"A focus of Dodd-Frank is to bring the OTC swaps market into a regulatory scheme similar to that which allowed the futures markets to function flawlessly throughout the financial crisis," said Duffy. "If the CFTC and the SEC are to meet the goals of Dodd-Frank to transition from the world of unregulated, uncleared OTC trading to a world more nearly approximating the highly successful futures clearing model, they should adhere to the principles [that] have proven already effective in the management of risk."
He argued that imposing lower capital requirements on non-systemically important clearinghouses would make it possible for them to lure business by offering lower clearing costs.
He proposed instead subjecting systemically important clearinghouses to more frequent stress tests, but added that his argument is not about specific rules that the CFTC has proposed, but about whether the CFTC has overreached by proposing those rules.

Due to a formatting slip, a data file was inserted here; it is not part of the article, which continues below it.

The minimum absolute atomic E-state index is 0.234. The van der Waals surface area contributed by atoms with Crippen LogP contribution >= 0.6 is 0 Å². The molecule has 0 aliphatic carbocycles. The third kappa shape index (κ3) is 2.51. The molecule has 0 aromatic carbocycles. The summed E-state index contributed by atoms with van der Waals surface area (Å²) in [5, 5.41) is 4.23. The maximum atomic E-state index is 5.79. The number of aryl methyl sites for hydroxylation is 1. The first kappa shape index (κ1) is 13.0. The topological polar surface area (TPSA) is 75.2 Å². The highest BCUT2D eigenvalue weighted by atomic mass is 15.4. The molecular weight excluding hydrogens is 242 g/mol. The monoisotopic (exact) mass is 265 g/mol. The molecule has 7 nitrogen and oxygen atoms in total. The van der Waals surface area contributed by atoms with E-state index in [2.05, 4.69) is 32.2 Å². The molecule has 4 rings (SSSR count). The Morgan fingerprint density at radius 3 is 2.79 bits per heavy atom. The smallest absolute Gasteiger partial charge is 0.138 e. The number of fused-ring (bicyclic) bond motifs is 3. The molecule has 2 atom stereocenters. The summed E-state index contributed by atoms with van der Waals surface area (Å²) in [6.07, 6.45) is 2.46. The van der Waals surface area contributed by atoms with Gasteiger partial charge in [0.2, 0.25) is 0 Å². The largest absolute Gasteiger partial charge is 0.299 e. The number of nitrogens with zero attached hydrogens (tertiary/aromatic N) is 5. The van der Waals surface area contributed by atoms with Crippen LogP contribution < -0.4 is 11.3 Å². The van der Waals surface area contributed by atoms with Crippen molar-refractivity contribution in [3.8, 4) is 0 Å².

"Although Dodd-Frank granted the CFTC the authority to adopt regulations with respect to core principles, it did not direct the CFTC to eliminate principles-based regulation," he said. "Rather, Dodd-Frank made clear that (clearinghouses) were granted reasonable discretion in establishing the manner in which they comply with the core principles."
He added that the CFTC seemed to be moving from its time-tested role as a principles-based regulator to a new role of a rules-based regulator.
"The rigid rules being proposed by the CFTC with respect to risk management are unnecessary and destructive of innovation and competition," he said. "Risk management is not an assembly-line type of process that can be commoditized, codified and deployed in such a way as to ensure that risk management regimes of (clearinghouses) remain prudent and agile."
Futures Industry Association (FIA) President John Damgard agrees and says, essentially, that the good guys are being painted with the same brush as the bad guys."The regulated exchanges and clearinghouses performed well through all this turmoil," he says. "They’ve basically shown they know how to get the job done through self-regulation, and that they do a better job through self-regulation than they would under a more restrictive regime, so it makes no sense to subject them to the same rules that you would subject to people who didn’t get the job done."
Don Thompson, managing director and associate general counsel of JPMorgan Chase, took a different tack.